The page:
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Using Sage Symbolic Functions in Scipy fsolve

asked 2011-04-10 21:52:57 +0200

I need to find the roots of a system of multivariate non-linear (algebraic) functions and Sage's solve function is running indefinitely. (Where "indefinitely" means "more than 30 mins".) I only require numerical solutions so I was hoping to use Scipy's fsolve function instead. However, the functions that I'm generating are Sage symbolic functions, which have been mightly convenient to work with, and I'm having trouble getting them into a format that fsolve will understand. Does anyone have any suggestions?

The documentation for Scipy's fsolve can be found here. It looks like a Python function is sufficient.

As a toy example, I've tried the following:

sage: from scipy.optimize import fsolve
sage: var('x,y')
sage: f = x^2 + y^2
sage: def ff(v):
        return f(x=v[0],y=v[0])
sage: fsolve(ff,[1,1])

It seems like the naive approach but I'm receiving the error TypeError: no canonical coercion from <type 'numpy.int64'> to Symbolic Ring. Perhaps this is an issue with Sage properly dealing with Numpy/Scipy data types?

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answered 2011-04-11 04:47:24 +0200

Kelvin Li gravatar image

updated 2011-04-11 14:47:23 +0200

The original scenario involves two variables and only one equation. Because ff accepts two variables but does not return a list (or tuple, or array, ...) of length 2, the "shape mismatch" error is thrown. Here is a working example (with two equations and minimal modifications):

import scipy.optimize

f = x^2 + y^2 - 1
g = x - y^2

def ff(v):
    x, y = map(float, v)
    return [f(x=x, y=y), g(x=x, y=y)]

print scipy.optimize.fsolve(ff, [1, 1])

Here is a more compact version using lambda functions and the trick described link:here

import scipy.optimize

f(x,y) = (x^2 + y^2 - 1, x - y^2)

print scipy.optimize.fsolve(lambda v: f(*map(float, v)), (1, 1))

Since you said you have a large number of variables and equations, here is a slightly more "scale-friendly" approach (but somewhat kludgy):

import scipy.optimize

# Create symbolic variables "x_0" and "x_1".
# This is a pretty messy kludge
x = tuple(
        "".join(['x_', str(t)])
    for t in range(2)

# Represent system of equations using "x" as defined above.
# I use the intermediate "exprs" variable to allow breaking up the tuple
# over multiple lines.
exprs = (
    x[0]^2 + x[1]^2 - 1,
    x[0] - x[1]^2

f(*x) = exprs

# Guess values
guess = (1, 1)

print scipy.optimize.fsolve(lambda v: f(*map(float, v)), guess)

In all cases, the result should look like: [ 0.61803399 0.78615138]

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I realize now that my toy example doesn't accurately reflect my real situation where I have as many nonlinear equations as I have unknowns. I'll try using your suggestion.

cswiercz gravatar imagecswiercz ( 2011-04-11 13:00:14 +0200 )edit

My other question is whether or not this is the most efficient way to approach the problem or if there is (hopefully) a one-liner that will Python function wrap my symbolic functions. I suppose I could use lambda notation but at this point I suppose I'm just talking to myself. :) Thanks for your response!

cswiercz gravatar imagecswiercz ( 2011-04-11 13:36:32 +0200 )edit

Thank you very much for the tips!

cswiercz gravatar imagecswiercz ( 2011-04-11 14:50:48 +0200 )edit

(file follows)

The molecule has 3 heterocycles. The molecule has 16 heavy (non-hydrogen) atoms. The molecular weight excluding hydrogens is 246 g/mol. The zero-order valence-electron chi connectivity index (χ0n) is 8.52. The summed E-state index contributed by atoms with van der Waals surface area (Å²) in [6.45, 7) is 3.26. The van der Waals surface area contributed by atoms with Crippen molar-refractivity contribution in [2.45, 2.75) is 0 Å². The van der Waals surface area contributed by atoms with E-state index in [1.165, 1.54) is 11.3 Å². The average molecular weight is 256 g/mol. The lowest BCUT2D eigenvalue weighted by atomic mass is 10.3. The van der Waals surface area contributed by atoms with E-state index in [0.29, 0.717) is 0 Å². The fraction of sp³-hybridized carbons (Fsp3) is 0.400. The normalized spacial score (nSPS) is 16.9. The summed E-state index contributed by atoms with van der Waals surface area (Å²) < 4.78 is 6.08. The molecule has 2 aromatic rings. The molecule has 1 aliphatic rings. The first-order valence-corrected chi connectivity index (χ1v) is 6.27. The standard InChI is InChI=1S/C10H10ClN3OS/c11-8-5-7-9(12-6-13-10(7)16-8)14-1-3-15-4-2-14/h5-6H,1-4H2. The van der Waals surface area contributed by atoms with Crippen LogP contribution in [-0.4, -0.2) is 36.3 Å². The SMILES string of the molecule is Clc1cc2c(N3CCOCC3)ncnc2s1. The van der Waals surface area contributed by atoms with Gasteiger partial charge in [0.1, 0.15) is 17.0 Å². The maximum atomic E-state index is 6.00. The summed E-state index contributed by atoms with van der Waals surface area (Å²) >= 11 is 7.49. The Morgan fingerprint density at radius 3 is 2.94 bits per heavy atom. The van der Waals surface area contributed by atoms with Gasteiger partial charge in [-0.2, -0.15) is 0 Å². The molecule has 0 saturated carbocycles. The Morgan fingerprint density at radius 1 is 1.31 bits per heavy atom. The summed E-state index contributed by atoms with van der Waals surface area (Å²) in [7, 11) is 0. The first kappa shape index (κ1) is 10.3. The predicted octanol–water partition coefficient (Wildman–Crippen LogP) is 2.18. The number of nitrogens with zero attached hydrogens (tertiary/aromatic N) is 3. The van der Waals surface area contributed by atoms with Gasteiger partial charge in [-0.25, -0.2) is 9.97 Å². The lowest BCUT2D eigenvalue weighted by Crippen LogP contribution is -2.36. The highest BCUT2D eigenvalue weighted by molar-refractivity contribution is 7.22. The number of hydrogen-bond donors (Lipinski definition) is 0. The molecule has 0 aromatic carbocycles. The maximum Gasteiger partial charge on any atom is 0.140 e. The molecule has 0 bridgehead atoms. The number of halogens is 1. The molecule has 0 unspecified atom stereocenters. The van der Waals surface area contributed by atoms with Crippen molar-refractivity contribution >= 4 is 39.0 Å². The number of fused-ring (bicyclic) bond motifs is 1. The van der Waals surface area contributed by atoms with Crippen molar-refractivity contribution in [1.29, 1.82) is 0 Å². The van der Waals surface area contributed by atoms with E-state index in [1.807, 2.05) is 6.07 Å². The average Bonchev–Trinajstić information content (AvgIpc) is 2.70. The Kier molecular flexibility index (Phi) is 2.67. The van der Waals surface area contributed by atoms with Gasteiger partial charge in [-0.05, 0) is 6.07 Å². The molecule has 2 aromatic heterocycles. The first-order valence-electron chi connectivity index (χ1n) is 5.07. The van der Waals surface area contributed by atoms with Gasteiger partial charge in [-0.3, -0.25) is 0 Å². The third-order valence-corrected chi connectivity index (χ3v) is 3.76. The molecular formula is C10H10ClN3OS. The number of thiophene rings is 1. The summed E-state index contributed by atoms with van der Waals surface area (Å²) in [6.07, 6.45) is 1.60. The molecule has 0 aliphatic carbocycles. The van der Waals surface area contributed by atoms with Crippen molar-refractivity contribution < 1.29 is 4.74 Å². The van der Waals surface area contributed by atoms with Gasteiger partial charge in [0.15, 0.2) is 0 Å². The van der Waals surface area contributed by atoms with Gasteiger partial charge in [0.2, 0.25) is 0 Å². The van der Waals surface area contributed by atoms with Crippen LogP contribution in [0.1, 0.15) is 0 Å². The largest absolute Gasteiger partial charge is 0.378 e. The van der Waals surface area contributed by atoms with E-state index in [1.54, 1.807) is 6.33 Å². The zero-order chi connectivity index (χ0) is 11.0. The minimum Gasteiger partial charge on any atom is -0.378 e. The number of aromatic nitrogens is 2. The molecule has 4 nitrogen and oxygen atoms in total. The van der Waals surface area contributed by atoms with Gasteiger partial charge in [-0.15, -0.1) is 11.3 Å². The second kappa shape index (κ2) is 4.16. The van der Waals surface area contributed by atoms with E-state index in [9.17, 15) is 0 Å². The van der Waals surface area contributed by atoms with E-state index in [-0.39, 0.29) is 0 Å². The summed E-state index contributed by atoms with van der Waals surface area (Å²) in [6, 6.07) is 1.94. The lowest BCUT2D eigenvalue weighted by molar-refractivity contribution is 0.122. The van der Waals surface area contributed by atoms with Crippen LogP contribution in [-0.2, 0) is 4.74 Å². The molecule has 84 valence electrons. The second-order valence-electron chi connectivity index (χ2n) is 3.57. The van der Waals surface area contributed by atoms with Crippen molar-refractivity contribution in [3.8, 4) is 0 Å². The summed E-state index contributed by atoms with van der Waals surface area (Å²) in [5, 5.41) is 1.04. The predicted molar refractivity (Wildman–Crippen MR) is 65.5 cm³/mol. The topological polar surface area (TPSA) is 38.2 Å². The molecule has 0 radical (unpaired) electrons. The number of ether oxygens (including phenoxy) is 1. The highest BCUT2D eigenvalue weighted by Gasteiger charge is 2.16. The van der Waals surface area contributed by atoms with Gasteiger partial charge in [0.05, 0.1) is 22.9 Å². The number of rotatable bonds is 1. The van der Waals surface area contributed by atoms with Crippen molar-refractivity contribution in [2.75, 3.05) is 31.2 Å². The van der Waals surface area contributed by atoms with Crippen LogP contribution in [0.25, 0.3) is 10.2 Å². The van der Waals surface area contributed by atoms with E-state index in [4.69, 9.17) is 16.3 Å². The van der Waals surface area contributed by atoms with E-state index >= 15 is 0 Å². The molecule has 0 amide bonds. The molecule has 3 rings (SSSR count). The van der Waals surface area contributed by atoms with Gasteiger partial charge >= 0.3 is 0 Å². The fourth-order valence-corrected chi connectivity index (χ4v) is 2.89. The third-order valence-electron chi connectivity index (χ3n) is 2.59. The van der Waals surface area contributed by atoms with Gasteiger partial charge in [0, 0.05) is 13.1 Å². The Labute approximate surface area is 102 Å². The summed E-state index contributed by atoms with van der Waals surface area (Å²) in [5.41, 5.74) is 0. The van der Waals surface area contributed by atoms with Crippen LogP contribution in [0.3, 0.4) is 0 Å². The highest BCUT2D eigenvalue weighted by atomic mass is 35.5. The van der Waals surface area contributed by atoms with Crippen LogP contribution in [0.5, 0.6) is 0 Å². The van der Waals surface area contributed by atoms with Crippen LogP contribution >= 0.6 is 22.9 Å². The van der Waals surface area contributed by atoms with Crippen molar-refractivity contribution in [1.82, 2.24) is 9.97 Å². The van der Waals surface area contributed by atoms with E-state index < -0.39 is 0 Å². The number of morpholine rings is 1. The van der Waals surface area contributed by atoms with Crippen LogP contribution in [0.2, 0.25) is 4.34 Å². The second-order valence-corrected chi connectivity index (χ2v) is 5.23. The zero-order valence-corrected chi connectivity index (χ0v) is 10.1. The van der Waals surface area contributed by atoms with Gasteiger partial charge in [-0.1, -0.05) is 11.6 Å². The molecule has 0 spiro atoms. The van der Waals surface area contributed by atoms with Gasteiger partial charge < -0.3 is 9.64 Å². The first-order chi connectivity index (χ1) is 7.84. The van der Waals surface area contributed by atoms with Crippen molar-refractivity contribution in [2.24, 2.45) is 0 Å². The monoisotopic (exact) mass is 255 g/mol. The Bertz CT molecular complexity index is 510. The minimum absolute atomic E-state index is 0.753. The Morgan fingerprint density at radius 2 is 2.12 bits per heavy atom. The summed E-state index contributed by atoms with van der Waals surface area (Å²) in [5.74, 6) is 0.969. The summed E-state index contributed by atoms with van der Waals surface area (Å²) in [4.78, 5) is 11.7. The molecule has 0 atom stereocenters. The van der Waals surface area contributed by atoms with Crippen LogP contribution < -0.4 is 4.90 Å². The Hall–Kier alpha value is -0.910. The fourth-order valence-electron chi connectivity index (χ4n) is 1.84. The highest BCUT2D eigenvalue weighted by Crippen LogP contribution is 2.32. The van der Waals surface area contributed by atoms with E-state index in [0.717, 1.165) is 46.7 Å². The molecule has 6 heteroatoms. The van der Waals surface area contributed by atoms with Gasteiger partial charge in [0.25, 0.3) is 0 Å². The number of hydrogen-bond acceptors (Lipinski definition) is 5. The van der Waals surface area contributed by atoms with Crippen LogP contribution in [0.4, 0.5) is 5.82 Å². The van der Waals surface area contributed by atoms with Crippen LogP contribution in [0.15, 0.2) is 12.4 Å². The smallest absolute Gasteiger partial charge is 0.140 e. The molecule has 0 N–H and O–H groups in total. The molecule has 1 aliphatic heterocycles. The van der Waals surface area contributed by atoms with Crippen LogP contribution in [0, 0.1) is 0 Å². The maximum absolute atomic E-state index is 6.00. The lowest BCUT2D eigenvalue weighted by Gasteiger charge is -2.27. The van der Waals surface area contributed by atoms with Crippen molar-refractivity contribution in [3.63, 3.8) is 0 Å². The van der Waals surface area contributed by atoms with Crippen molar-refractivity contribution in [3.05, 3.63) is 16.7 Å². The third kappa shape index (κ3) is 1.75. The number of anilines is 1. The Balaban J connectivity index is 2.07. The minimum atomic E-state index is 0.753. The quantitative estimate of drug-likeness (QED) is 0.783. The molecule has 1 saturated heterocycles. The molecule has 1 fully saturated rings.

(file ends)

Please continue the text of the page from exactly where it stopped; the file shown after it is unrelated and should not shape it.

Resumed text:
answered 2011-04-13 01:51:48 +0200

DSM gravatar image

The "minimize" wrapper has better Sage integration (e.g. symbolic gradients). The equivalent of the above example would be something like

sage: var("x, y")
(x, y)
sage: f = x^2 + y^2 - 1
sage: g = x - y^2
sage: eqs = f, g
sage: minimize(norm(vector(eqs)), [1.0, 1.0])
Divide-by-zero encountered: rhok assumed large
Warning: Desired error not necessarily achieveddue to precision loss
         Current function value: 0.000000
         Iterations: 57
         Function evaluations: 124
         Gradient evaluations: 123
(0.61803398875, 0.786151377757)

So if you wanted a one-liner, something along those lines might do it.

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Thanks for the one-liner suggestion! Since I'm looking for roots and my functions aren't necessarily non-negative I might have to take absolute values for this method to work. I'll try it out in my real problem.

cswiercz gravatar imagecswiercz ( 2011-04-13 10:10:05 +0200 )edit

That's why I put in the "norm" call.

DSM gravatar imageDSM ( 2011-04-13 11:21:57 +0200 )edit

Of course. D'oh.

cswiercz gravatar imagecswiercz ( 2011-04-13 13:17:04 +0200 )edit

answered 2011-04-11 03:36:18 +0200

Felix Lawrence gravatar image

This is one of the problems you're having:

sage: ff(scipy.array([1,1]))
TypeError: no canonical coercion from <type 'numpy.int64'> to Symbolic Ring

Which can be remedied as such:

sage: ff(scipy.array([1.,1.]))

But this merely exposes another problem:

sage: scipy.optimize.fsolve(ff, scipy.array([1.,1.]))
TypeError: There is a mismatch between the input and output shape of ff.

And I don't know how to solve that one.

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I think Kelvin Li appropriately identified the issue with that last TypeError. Exploring some more of the Scipy documentation shows no examples for "underdetermined" systems; systems which may still have local minima / maxima / solutions.

cswiercz gravatar imagecswiercz ( 2011-04-11 13:33:52 +0200 )edit

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Asked: 2011-04-10 21:52:57 +0200

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Last updated: Apr 13 '11